America celebrated Public Gardens Day more than two weeks ago but that's just too early for Alaskan perennials, so the cities of Juneau, Anchorage and Fairbanks will mark the day on Saturday.
Juneau's city-owned Jensen-Olson Arboretum will dedicate a new trail, host history and plant tours and give away bright red lupines to mark the event.
The arboretum located "out the road" on Pearl Harbor is somewhat of a hidden gem. The 17-acre property just north of the Shrine of St. Therese was donated to the city in 2007, and manager Merrill Jensen started pruning and planting when he took over four years ago.
Since the grand opening, Jensen, who is not related to the property's namesake, added nine beds, planted 15 trees and catalogued more than 630 plant species. Because of the warm spring, the gardens are in great shape for Saturday's event, Jensen said Thursday.
"We're about a month and a half ahead of where we were last year," he said. "The spring stuff bloomed and now the summer stuff is coming in on its heels."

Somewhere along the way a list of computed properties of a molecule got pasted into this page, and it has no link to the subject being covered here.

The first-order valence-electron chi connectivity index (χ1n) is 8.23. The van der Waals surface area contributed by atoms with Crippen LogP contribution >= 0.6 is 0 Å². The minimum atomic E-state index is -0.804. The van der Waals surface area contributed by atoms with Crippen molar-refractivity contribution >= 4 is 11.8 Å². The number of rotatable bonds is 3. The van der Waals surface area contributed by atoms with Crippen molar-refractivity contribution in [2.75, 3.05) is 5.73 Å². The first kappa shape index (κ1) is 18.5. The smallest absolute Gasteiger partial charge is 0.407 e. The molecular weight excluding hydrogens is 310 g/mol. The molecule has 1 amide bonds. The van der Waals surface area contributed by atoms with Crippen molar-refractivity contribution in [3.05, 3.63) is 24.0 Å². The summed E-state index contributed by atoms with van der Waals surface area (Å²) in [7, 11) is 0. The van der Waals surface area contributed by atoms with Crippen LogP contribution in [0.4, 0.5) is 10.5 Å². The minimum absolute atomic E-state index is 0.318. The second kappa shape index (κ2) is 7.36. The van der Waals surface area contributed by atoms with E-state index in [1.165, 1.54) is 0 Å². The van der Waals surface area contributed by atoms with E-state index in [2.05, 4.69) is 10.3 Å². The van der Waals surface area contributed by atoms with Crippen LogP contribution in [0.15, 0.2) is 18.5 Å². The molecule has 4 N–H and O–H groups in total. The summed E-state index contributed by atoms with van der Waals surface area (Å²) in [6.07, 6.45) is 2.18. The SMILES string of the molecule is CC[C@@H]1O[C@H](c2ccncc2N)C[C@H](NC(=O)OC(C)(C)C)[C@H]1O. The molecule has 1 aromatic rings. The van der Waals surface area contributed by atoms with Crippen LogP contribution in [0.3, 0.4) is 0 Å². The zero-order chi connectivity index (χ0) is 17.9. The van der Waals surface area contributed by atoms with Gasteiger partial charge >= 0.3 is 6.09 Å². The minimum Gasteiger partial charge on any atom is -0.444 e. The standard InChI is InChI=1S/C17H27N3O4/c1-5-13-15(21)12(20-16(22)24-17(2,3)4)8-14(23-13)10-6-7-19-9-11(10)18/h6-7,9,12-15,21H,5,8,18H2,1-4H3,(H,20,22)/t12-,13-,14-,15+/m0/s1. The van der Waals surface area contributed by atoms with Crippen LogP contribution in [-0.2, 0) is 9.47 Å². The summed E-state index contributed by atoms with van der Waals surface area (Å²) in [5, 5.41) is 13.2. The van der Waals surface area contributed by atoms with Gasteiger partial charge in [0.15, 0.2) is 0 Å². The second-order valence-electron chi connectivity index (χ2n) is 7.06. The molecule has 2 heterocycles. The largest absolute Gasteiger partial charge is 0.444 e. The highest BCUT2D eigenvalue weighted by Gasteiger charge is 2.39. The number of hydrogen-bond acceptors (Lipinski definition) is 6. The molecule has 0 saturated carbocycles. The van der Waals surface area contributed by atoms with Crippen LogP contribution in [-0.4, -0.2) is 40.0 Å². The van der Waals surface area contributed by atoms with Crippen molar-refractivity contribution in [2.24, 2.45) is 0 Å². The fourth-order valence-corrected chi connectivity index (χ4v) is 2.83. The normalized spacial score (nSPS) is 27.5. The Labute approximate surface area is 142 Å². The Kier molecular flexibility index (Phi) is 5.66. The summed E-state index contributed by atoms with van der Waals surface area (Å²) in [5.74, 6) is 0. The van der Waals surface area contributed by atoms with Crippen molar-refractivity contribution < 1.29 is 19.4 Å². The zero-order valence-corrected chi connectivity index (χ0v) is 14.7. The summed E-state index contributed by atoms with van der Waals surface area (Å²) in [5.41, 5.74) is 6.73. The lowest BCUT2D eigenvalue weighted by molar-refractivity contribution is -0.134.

Public Gardens Day provides a chance to enjoy the best of the spring season, get ideas for backyard plantings, learn about local plants and flowers and just say "ahhhhh," Jensen said.
Four red cedar benches added this year help the public relax and enjoy the poppies, cherry trees and stunning ocean view. They were designed by former Juneau architect Jeff Robertson, who designed the Holy Trinity Church downtown.
The city drafted a proclamation this week to recognize Public Gardens Day in Juneau. Jensen requested a state proclamation from the governor's office but it wasn't addressed in time for this year's event, he said.
Juneau Rep. Cathy Muñoz will cut the ribbon on the Point Caroline trail built with the help of Trail Mix, a nonprofit trails advocacy group. It was built last year along the north edge of the property to an ocean-side point about a quarter mile from the road.
Friends of Caroline Jensen said she liked to walk along the property edge and sit out at the point. She died in February 2006, giving the property to the city to preserve for residents. The property holds 46 varieties of her favorite flower, the primrose. Merrill Jensen has plans to double that number.
The trail dedication is scheduled for 10:30 a.m. with history and plant tours at 11:30 a.m. and 1 p.m. Entrance to the arboretum is free but donations are accepted.
The Alaska Botanical Garden in Anchorage and University of Alaska Fairbanks' Georgeson Botanical Garden also have public events planned Saturday.
Contact reporter Kim Marquis at 523-2279 or email@example.com.